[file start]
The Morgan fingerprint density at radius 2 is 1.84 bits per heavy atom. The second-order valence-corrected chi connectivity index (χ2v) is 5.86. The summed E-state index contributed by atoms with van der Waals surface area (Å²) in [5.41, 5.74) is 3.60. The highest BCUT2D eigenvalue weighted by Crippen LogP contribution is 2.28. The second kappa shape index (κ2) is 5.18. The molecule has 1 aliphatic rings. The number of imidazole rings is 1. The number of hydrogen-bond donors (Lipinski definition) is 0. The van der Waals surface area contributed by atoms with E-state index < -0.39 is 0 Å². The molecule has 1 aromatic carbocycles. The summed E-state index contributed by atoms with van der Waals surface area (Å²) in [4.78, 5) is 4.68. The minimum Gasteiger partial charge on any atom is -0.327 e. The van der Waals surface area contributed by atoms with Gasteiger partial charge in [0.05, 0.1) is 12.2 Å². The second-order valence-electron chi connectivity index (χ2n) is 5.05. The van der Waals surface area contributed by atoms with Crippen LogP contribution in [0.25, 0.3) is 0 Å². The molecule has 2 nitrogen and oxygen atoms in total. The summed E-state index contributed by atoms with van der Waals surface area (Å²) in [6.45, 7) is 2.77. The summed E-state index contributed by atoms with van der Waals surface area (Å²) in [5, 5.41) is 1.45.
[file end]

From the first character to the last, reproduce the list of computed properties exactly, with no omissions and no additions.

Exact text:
The Morgan fingerprint density at radius 2 is 1.84 bits per heavy atom. The second-order valence-corrected chi connectivity index (χ2v) is 5.86. The summed E-state index contributed by atoms with van der Waals surface area (Å²) in [5.41, 5.74) is 3.60. The highest BCUT2D eigenvalue weighted by Crippen LogP contribution is 2.28. The second kappa shape index (κ2) is 5.18. The molecule has 1 aliphatic rings. The number of imidazole rings is 1. The number of hydrogen-bond donors (Lipinski definition) is 0. The van der Waals surface area contributed by atoms with E-state index < -0.39 is 0 Å². The molecule has 1 aromatic carbocycles. The summed E-state index contributed by atoms with van der Waals surface area (Å²) in [4.78, 5) is 4.68. The minimum Gasteiger partial charge on any atom is -0.327 e. The van der Waals surface area contributed by atoms with Gasteiger partial charge in [0.05, 0.1) is 12.2 Å². The second-order valence-electron chi connectivity index (χ2n) is 5.05. The van der Waals surface area contributed by atoms with Crippen LogP contribution in [0.25, 0.3) is 0 Å². The molecule has 2 nitrogen and oxygen atoms in total. The summed E-state index contributed by atoms with van der Waals surface area (Å²) in [6.45, 7) is 2.77. The summed E-state index contributed by atoms with van der Waals surface area (Å²) in [5, 5.41) is 1.45.